Some Things You Should Know About Data Privacy And Security In Nigeria

Written by Elizabeth Layeni

October 11, 2021

Considering how the internet has made things a lot easier for the humans, personally identifiable information among other things are exchanged in cyberspace to aid seamless conversations and processes. People divulge their personal data when visiting websites, purchasing products, or even signing up for services. Putting out personal information could open up room for theft and other crimes that could potentially harm not just individuals but organizations as a whole.

Given several privacy breaches in Nigeria such as the case between NITDA and Truecaller, and the famous Facebook-Cambridge Analytics Data Privacy Scandal, the need to protect personal data cannot be overstated. This has prompted the implementation of various laws/legislation such as the Nigerian Data Protection Regulation (NDPR) 2019, Cybercrimes Act, and the General Data Protection Regulation 2018 to mention a few.

The overall legislation that extensively touches on data security in Nigeria is the NDPR 2019. It is in consonance with global best practices and standards and it regulates data protection and security in Nigeria. The Nigerian Information Technology Development Agency (NITDA) is the regulatory institution responsible for implementing the provisions of the NDPR 2019. The Regulation applies to residents of Nigeria, citizens of Nigeria residing outside of Nigeria, and organizations that process the personal data of such individuals. Other laws regulating data privacy and security in Nigeria include The Freedom of Information Act 2011, The Child’s Rights Act 2003, The Federal Competition and Consumer Protection Act 2019 to mention a few. The NDPR touches on the principles of data processing, the requirements of Data Compliance Officers, the requirement of data subject’s consent for collecting and processing data, requirements for the international transfer of data, rights of data subjects, and prescribes penalty for non compliance with the regulation.

Data Controllers: These are organizations or individuals who determine the purposes for which data will be used. They are required to develop adequate security systems including measures for protecting systems from hackers, firewalls, and employing data encryption technologies to protect data within their custody. Personal Data must be collected and processed in accordance with a specific, legitimate and lawful purpose consented to by the Data Subject. It must also be adequate, accurate, and without prejudice to the dignity of the human person; stored only for the period which it is reasonably needed, and must be secure against all foreseeable hazards and breaches. When a breach occurs, data controllers are to report such breach to the NITDA within 72 hours of becoming aware of the breach.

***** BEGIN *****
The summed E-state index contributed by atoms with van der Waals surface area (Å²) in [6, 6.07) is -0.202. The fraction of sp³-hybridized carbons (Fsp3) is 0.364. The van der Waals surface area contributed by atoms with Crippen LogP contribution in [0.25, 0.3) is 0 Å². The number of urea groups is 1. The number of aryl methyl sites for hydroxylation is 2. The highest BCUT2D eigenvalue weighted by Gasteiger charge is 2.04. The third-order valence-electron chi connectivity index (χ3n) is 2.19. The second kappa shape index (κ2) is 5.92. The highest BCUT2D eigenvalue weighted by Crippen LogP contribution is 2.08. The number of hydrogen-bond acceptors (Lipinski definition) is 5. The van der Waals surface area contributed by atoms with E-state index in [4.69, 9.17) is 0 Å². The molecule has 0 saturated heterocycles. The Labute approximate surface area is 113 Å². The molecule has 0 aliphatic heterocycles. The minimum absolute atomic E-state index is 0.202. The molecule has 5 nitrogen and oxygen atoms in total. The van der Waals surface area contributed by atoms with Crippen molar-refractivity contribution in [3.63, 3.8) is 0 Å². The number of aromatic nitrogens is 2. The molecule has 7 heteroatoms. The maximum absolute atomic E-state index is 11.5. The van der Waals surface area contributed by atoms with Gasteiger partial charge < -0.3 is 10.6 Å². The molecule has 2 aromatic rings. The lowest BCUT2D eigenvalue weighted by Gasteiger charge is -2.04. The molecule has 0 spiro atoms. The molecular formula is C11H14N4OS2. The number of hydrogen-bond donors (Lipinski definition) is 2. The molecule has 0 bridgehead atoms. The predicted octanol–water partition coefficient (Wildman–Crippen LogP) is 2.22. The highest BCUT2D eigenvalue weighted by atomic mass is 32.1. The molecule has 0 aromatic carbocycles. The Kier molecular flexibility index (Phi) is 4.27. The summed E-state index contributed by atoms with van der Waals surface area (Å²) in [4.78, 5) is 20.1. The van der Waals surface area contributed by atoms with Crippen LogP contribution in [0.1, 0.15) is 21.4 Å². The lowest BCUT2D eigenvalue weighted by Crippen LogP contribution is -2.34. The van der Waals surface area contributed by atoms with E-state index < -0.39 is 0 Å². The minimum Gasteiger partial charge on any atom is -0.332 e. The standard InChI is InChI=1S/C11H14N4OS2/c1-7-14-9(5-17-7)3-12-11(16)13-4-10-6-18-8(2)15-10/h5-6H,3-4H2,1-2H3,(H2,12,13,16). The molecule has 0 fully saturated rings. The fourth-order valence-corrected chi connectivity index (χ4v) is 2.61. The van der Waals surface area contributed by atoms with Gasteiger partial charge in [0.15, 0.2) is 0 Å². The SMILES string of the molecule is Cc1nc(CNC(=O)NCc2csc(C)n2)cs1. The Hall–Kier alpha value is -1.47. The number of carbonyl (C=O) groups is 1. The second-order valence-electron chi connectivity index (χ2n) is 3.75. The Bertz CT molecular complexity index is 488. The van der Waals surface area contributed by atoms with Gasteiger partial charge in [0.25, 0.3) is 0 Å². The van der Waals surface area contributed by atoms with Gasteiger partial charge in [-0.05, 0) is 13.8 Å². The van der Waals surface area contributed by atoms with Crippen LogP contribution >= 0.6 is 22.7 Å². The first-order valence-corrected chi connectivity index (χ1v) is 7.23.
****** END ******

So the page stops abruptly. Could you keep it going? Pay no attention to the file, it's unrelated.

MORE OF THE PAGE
Data subjects must consent before any data is collected and such data must be collected and processed in a lawful manner, and the purpose for which such data is collected must be communicated to the data subject. Data Controllers are required to display on any medium of data collection, a conspicuous, intelligible and clear privacy notice. This notice informs data subjects of how their data is collected, used, retained, and disclosed.

In conclusion, the NDPR 2019 alongside other legislation regulates the protection of personal data in Nigeria. It ensures that individuals and organisations alike adopt the best practices in securing their personally identifiable information against risks and threats. Organisations that do not comply with the requirement of the regulation are liable to sanctions/penalties as prescribed in the Regulation.

Related Articles

Stay Up to Date With The Latest News & Updates

Join Our Newsletter

Sign up to get the latest news on legal technology in Africa.

Follow Us!

Unrivaled content on law, tech and the future of law on our social media handles.